On Monday, officials cut the ribbon on Cooper’s Poynt Park, culminating a decades-long transformation of the Riverfront State Prison into a keystone of North Camden revitalization.
By Matt Skoufalos | June 5, 2017
To understand the historic differences in the uses of waterfront property between south Philadelphia and north Camden, Camden County Freeholder Jeffrey Nash shared a joke once told to him by the warden of the Riverfront State Prison.
In South Philly, the warden said, condo owners would pay hundreds of thousands of dollars for a view of the Delaware River that was only available in New Jersey to people who’d stolen comparable amounts of money.
Nash, liaison to the Camden County Parks System described that prison as “a terrible mistake” that “choked off” residents of North Camden from their rightful use of the waterway.
It took the final gubernatorial act of John Corzine to tear the facility down in 2010, and on Monday, it was replaced with a brand-new park called Cooper’s Poynt.
“We are going to remove a prison and replace it with a playground for the children,” Nash said. “That’s a powerful statement.”
Overhauling the site was a project that took decades and millions of dollars. The Delaware River Port Authority allocated $8 million for demolition of the prison, and the New Jersey Economic Development Authority (EDA) supplemented that with $5 million in planning and infrastructure grants.
The Wells Fargo Regional Foundation kicked in $750,000 for a neighborhood planning grant, and the William Penn Foundation added another quarter-million dollars for the bikeway improvements.
Cooper’s Poynt features five acres of open space, a half-mile multi-use trail that connects with The Circuit trails system, ADA-accessible amenities, security cameras that connect with the Camden County Police Department’s “eye in the sky” central command,” and stretches of free parking.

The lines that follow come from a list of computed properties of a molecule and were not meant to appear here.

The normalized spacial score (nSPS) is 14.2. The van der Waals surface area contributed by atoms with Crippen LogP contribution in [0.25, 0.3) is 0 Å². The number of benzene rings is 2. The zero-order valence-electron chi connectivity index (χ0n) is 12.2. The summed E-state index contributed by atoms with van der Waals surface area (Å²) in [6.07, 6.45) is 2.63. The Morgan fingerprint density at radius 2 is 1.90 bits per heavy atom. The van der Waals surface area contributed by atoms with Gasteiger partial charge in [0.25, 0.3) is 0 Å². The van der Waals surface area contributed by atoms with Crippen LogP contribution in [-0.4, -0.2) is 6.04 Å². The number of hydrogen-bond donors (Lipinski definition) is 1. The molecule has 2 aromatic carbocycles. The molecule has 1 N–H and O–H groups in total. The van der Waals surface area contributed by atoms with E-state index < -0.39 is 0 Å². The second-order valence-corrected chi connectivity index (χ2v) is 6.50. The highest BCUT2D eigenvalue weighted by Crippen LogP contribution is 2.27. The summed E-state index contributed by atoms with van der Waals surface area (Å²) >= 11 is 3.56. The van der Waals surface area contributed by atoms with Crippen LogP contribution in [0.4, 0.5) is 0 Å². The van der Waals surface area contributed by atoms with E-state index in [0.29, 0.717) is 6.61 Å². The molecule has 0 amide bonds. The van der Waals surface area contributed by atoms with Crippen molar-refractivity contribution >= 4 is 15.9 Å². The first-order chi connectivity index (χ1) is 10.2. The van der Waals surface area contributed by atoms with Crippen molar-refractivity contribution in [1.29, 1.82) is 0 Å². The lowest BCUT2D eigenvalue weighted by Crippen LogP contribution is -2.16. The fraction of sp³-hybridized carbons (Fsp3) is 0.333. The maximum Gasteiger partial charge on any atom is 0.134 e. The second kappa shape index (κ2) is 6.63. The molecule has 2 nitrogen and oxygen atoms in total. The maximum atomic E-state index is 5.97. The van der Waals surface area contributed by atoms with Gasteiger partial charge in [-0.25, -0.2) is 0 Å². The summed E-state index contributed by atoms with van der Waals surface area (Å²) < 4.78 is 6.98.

Its central amenity, however, is a $300,000, one-of-a-kind playground overlooking the Delaware River at the foot of the Ben Franklin Bridge. On Monday, officials from every level of government climbed the synthetic play surface to its summit for a view of the surrounding area.
Camden City Mayor Dana Redd called the project “one of the finest examples of how people can work together for the benefit of their community,” and extolled it as a foundational piece of the future development of the North Camden waterfront.
U.S. Congressman Donald Norcross, who had helped secure funding for the project at various levels of government throughout its lifespan, echoed Redd’s remarks about it being a collective effort.
“This was not any one person’s dream,” Norcross said.
There are plans to construct a mixed-use commercial-residential development on the surrounding property at Cooper’s Poynt, but the EDA still hasn’t found qualified developers to take on the project.
Maureen Hassett, EDA senior vice president of governance, communications, and strategic initiatives, said the agency is evaluating options for the land, which is still owned by the New Jersey Department of Corrections.
“We remain committed to finding a buyer for this full property,” Hassett said. “We’re evaluating options. We think it’s only a matter of time before it’ll get here.”
Hassett said she expects the redevelopment project to complement existing economic development initiatives in the city as “people follow jobs.”
But the infrastructure repairs are on the way, too, according to Cooper’s Ferry Partnership CEO Anthony Perno.
By January, neighborhood roads leading into Cooper’s Poynt will be repaved; PSE&G has already completed work on gas mains, and water and sewer lines are next. Throughout the summer, the city will provide social programming to help introduce residents to the park.
“[Riverfront State Prison] was North Camden’s largest physical and psychological obstacle to redevelopment,” Perno said.
He called it “a roadblock” to the revitalization of the surrounding neighborhood, and described the park that replaced it as “the first phase of entitlements” that will help entice future developers.
Rodney Sadler, Executive Director of the Save Our Waterfront neighborhood coalition, recollected the years of work that went into salvaging the property, from opposing construction of the prison to the day it was leveled.
“It made a difference,” Sadler said. “It made it possible.”
Building stakeholders was a lengthy process; Sadler also spoke about how longtime residents were suspicious that even with the prison gone, they’d be driven from the area by gentrification.
The work isn’t done yet to tie the park into the neighborhood, but Sadler knows it’s coming. He expects transitional developments will grow out from the surrounding blocks, culminating in a neighborhood that will finally reap the benefits of patience.
“There needs to be that other connection,” Sadler said. “It has to start somewhere.”
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